Just my rotten luck! All the really good New Year's resolutions have been taken. McDuffie County folks plan to improve their health, their budgets and their neighborhoods. They plan minor adjustments and major changes. They plan to build on established good habits.
They didn't leave many resolution choices for me. Read on; I bet they've snatched up your resolution, too.
"I'm quitting smoking," said Ashley Weber, a server at Hogie Joe's Sports Grill. She's been smoking for eight years, she said, and figures that's enough.
Kristen Murphy, also on the Hogie Joe's serving staff, said her money "just disappears" and she wants to change that. "I'm going to spend less money," she said. "I need a budget plan for 2011."
Fellow server Jessica Langham has her eye on another aspect of the food industry. After training to become a registered dietitian at Georgia Southern University and serving an internship at University Hospital, she's ready to apply that training. "My resolution is to get a job in my degree," she said.
Nearby on Railroad Street, Maria Patel's resolution centers on family. "I want to spend more time with my kids and my husband," she said. That would be sons Kevin, 8, and Tony, 2; thus the initials of K and T Mart.
Next door, at It's a Southern Thing, shop owner Frankie Galbreath's philosophy guides her 2011 resolution. "I will shop local, and I will shop American-owned businesses," she said. "It's the American businesses that need our help today."
Many who worked or visited Thomson last week did not plan to make resolutions at all, but it was not for lack of caring.
"I don't do resolutions. I just pray to be closer to the Lord next year," said Nether Ivery at Ivery's Restaurant.
Next door at Stephanie's Salon, Stephanie Ivery had similar thoughts. "I don't do resolutions. I just try to do better, live better," she said.
Let's pause here. This might startle you, but I had a hunch those last two were acquainted. As it turns out, they are married. Don't feel bad if you missed it. Please understand that I am a seasoned observer and am trained to pick up on obscure clues. Perhaps you, too, could resolve to assemble details with that same ease.
Dr. Judieth Brown, of Evans, a patron of Stephanie's Salon, wasn't sure she would make a resolution. "I want to think about it, so when I break it I can say, 'How could I have broken that one?' " she said.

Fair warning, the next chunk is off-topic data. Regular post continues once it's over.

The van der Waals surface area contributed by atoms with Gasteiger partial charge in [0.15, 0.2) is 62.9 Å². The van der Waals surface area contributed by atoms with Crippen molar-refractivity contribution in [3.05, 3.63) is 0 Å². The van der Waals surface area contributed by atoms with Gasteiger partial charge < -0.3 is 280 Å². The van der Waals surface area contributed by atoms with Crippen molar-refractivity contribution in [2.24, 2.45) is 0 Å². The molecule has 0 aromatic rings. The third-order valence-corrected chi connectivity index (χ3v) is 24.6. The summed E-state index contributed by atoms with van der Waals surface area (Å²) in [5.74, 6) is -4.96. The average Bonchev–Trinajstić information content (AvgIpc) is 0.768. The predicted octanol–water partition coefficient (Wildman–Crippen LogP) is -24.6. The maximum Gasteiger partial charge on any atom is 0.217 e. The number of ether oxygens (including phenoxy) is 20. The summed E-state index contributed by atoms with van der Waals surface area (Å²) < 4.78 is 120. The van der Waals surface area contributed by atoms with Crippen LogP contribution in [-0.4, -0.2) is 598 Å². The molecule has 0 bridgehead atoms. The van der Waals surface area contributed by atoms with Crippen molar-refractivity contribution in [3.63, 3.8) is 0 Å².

Anthony Hamilton took a break from his work at Attitudes Hair Studio on Main Street to mull the resolutions question. "Probably to be a better father to my children," he said. The four children are ages 1 to 16.
Across the street, Kerry Ferguson at the Y130 had a health goal in mind. "I'm definitely going to lose 10 pounds," she said. She plans to "eat healthier, work out."
Y130 client Paul Michael Nickles, a Norris Elementary fourth-grader, said, "I'm gonna get along better with my sister."
Meanwhile, Kaylyn Beth Nickles, a Thomson-McDuffie Middle School seventh-grader, confessed to being too involved in school activities and resolved to be "less involved in some of the stuff" to have more time for herself.
As I said, Thomson scooped up the good resolutions -- and the nonresolutions, too.
I had planned to resolve to spend more time at Hogie Joe's in 2011, but about 50 folks beat me to that one, too.
After a weekend of sorting the leftovers, here's my 2011 Master Plan. This newcomer has been treated to camaraderie, cobbler and courtesy. I've found supportive co-workers in Lynn Davidson, Janet Wells, Cheryl Williams, Billy Hobbs and Todd Rainwater. I've found helpful news sources, friendly Kiwanis and Rotary lunches and patient strangers who endure annoying questions.
I've been the Kiwanis guest of WTHO's Donna Branch. Thank you. My resolution is to be worthy of the Mirror and McDuffie spirit.
I resolve to ask even more annoying questions of perplexed strangers in 2011 and to let their humor brighten these pages.
I resolve not to gain all the weight everyone else is losing.
Finally, I resolve to claim my resolution earlier next year, before the good ones are taken.
But this year, Gladys Rodgers, of Dearing, beat all of us to the punch.
"It's to be kinder, more loving and more caring," she said. And she's not worried about measuring her success at this time next year. "God measures," she said.